Leading all the others with 12 nominations, Tom Hooper’s film telling the story of Britain’s previous monarch King George VI, became a somewhat surprising Oscar front-runner. Its award success translated into a very healthy international theatre run and considerable box-office returns for what is after all a small and very definite, classic British drama. The tale of perseverance over disability as well as the period setting is of course exactly the type of genre the Academy loves to reward but to bash “The King’s Speech” on those grounds would be grossly unfair and a particular injustice to the performances of its central players. As with Stephen Frears’ “The Queen” four years earlier, the film is extremely accomplished in its look and feel, exuding visual, technical and atmospheric perfection from every frame, an art for which British films are rightly successful again and again.

In the late 1930s, Albert Duke of York (Colin Firth) is required to speak at public functions and more frequently over the new wireless radio technology to his people. However, the Prince struggles with a persistent stammer which, although not a problem in his daily life, renders him speechless at the most crucial of moments. Desperate after the failure of every known treatment, his wife Elizabeth (Helena Bonham Carter) turns to the unconventional methods and highly eccentric personality of Lionel Logue played by Geoffrey Rush. Controversial from the outset and much to Albert’s reluctance (and indeed lack of self-belief), Logue sets about curing the disability. The relationship of the two wildly different men will be tested not only by the Prince’s imminent ascension to the throne of England as King George VI but by the looming World War II when the King will have to rally his people through speechmaking. As these period drama go, and in terms of plot the screenplay written by David Seidler never strays far from its presumed path, instead working the means for the cast to display their creativity. A perversion of humour perhaps, but the entirety of “The King’s Speech” is extraordinarily witty, its dialogues pitch perfect and in the hands of Tom Hooper, result in a coherent flow of storytelling that is quietly brilliant and too often absent in the scripts that make the rounds in Hollywood today.

In the follow-up hype, most praise was lauded upon the central performance of Colin Firth who, for the second year running (after “A Single Man”) churned out Oscar-worthy acting, thus firmly evolving from typecast Hugh Grant-esque bumble to serious character actor. Without any doubt, the success of the film hinges largely on his superb portrayal. Not only is his voice remarkably similar to the real monarch’s, his inability to articulate himself and frequent angry outbursts go far beyond a simple if sympathetic recreation but enthrals us and has us willing the formation of every strained syllable. Not granted as much mention, but equally superb is Geoffrey Rush in a role that is (take note Academy) as vital and leading as Firth’s. Though there are traces of his Barbossa to be found in Rush’s comic and out-of-place methods and quirks (particularly as an aspiring actor in the film), it is ultimately his off-beat charm that may seem incredulous but is key to holding proceedings on track. Other great British character actors line the supporting positions: Helena Bonham Carter generally enriches every part she plays but this is one of her best in years. Bit parts by Guy Pearce and Michael Gambon as Kings Edward VIII and George V respectively add further gravitas to the acting ensemble. Less convincing is Timothy Spall utilised as a purely comic Winston Churchill who, while providing some laughs, lacks the dramatic weight possessed by the other characters. A little lost amongst all the acting focus will be the cinematography, art-direction and costume design, all perfect to the last. As an exercise in stylistic accuracy, it’s every cinephile’s dream.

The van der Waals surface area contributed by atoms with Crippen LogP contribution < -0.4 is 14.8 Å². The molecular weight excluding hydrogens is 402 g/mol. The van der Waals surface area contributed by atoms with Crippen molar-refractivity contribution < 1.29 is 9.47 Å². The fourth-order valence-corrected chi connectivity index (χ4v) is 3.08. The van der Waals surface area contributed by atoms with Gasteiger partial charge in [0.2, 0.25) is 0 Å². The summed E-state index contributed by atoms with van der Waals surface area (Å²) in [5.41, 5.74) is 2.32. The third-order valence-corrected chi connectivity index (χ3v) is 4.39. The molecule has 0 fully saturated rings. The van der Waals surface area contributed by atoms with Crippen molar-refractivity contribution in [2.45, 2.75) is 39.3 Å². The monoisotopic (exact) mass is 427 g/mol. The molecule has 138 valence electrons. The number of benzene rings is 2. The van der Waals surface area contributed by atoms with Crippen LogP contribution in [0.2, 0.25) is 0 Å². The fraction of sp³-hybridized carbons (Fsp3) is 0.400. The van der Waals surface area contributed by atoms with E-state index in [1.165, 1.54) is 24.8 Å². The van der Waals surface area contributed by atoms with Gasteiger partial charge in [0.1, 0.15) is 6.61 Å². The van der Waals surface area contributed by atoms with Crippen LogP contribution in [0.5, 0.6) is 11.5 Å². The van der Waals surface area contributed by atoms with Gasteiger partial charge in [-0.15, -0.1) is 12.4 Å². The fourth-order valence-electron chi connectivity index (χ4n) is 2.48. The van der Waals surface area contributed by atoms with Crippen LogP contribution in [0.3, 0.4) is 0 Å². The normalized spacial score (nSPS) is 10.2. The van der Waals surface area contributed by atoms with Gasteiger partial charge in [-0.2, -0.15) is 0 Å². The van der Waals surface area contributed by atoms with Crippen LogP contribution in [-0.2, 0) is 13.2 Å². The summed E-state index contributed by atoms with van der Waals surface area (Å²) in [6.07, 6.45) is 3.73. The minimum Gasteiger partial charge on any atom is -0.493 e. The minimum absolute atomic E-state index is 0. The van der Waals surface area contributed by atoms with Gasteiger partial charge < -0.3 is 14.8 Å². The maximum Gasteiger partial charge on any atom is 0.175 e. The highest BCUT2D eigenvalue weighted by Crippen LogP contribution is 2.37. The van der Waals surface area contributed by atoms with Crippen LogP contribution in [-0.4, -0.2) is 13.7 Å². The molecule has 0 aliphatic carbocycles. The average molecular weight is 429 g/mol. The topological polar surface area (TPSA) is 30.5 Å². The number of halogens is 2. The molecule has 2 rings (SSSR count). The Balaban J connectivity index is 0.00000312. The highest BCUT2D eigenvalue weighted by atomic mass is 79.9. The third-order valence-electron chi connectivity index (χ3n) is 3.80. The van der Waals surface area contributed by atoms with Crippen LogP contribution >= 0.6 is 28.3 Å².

It’s ironic perhaps that a Frenchman has become the expert at scoring British films like “The King’s Speech” but Alexandre Desplat has once again delivered some of his trademark music to underline the film. Always incredibly elegant in his use of the orchestra, the composer has certainly fulfilled expectations if not exceeded them, utilising a familiar sparse approach of soft strings and classically inclined piano. All of his scores are incredibly hard to fault for their sheer beauty even if they do lack the sort of thematic development that constitutes a truly great score. Much publicised were his efforts to obtain the original 1930s royal microphones which do lend the soundtrack great authenticity. However, Desplat never strays from his comfort zone, leaving it instead to the classical maestros, Brahms, Mozart and particularly Beethoven to underscore the most pivotal scenes in the film (some of which is source music). On the album as well, it’s the classical pieces that will leave a mark on the listener. It’s a well-rounded combination but it would have been much more interesting to see the composer tackle these great moments himself and deliver more of the haunting beauty heard in his effort for “Twilight: New Moon,” a film that did not deserve such elegance.

Predictable at face value, “The King’s Speech” succeeds through it’s clever screenplay and the performances of its entire cast. Firth is outstanding but no more so than Geoffrey Rush. Together, this makes for a film that you will want to see several times over to fully appreciate. Highly recommended.



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